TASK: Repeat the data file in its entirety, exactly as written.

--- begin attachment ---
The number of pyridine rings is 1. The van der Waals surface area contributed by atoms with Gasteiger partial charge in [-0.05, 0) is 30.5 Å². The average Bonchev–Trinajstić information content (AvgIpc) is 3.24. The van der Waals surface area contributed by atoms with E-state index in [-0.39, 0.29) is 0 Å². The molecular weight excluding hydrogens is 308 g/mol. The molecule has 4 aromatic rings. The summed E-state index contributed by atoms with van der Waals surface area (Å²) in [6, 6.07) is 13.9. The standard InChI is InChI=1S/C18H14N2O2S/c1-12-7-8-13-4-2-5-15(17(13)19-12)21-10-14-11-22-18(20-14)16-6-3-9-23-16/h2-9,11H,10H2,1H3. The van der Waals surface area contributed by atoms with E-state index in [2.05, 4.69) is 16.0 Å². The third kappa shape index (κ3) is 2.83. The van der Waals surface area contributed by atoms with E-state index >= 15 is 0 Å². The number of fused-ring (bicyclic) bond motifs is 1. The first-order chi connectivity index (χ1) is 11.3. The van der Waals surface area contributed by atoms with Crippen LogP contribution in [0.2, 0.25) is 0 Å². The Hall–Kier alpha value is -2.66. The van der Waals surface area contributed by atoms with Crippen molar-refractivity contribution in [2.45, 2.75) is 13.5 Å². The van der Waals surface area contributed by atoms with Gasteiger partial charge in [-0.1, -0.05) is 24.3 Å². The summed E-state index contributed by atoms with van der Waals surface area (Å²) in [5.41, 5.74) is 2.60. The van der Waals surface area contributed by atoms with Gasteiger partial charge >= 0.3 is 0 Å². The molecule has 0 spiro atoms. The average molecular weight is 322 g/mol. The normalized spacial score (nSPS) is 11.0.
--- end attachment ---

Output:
The number of pyridine rings is 1. The van der Waals surface area contributed by atoms with Gasteiger partial charge in [-0.05, 0) is 30.5 Å². The average Bonchev–Trinajstić information content (AvgIpc) is 3.24. The van der Waals surface area contributed by atoms with E-state index in [-0.39, 0.29) is 0 Å². The molecular weight excluding hydrogens is 308 g/mol. The molecule has 4 aromatic rings. The summed E-state index contributed by atoms with van der Waals surface area (Å²) in [6, 6.07) is 13.9. The standard InChI is InChI=1S/C18H14N2O2S/c1-12-7-8-13-4-2-5-15(17(13)19-12)21-10-14-11-22-18(20-14)16-6-3-9-23-16/h2-9,11H,10H2,1H3. The van der Waals surface area contributed by atoms with E-state index in [2.05, 4.69) is 16.0 Å². The third kappa shape index (κ3) is 2.83. The van der Waals surface area contributed by atoms with E-state index >= 15 is 0 Å². The number of fused-ring (bicyclic) bond motifs is 1. The first-order chi connectivity index (χ1) is 11.3. The van der Waals surface area contributed by atoms with Crippen LogP contribution in [0.2, 0.25) is 0 Å². The Hall–Kier alpha value is -2.66. The van der Waals surface area contributed by atoms with Crippen molar-refractivity contribution in [2.45, 2.75) is 13.5 Å². The van der Waals surface area contributed by atoms with Gasteiger partial charge in [-0.1, -0.05) is 24.3 Å². The summed E-state index contributed by atoms with van der Waals surface area (Å²) in [5.41, 5.74) is 2.60. The van der Waals surface area contributed by atoms with Gasteiger partial charge >= 0.3 is 0 Å². The molecule has 0 spiro atoms. The average molecular weight is 322 g/mol. The normalized spacial score (nSPS) is 11.0.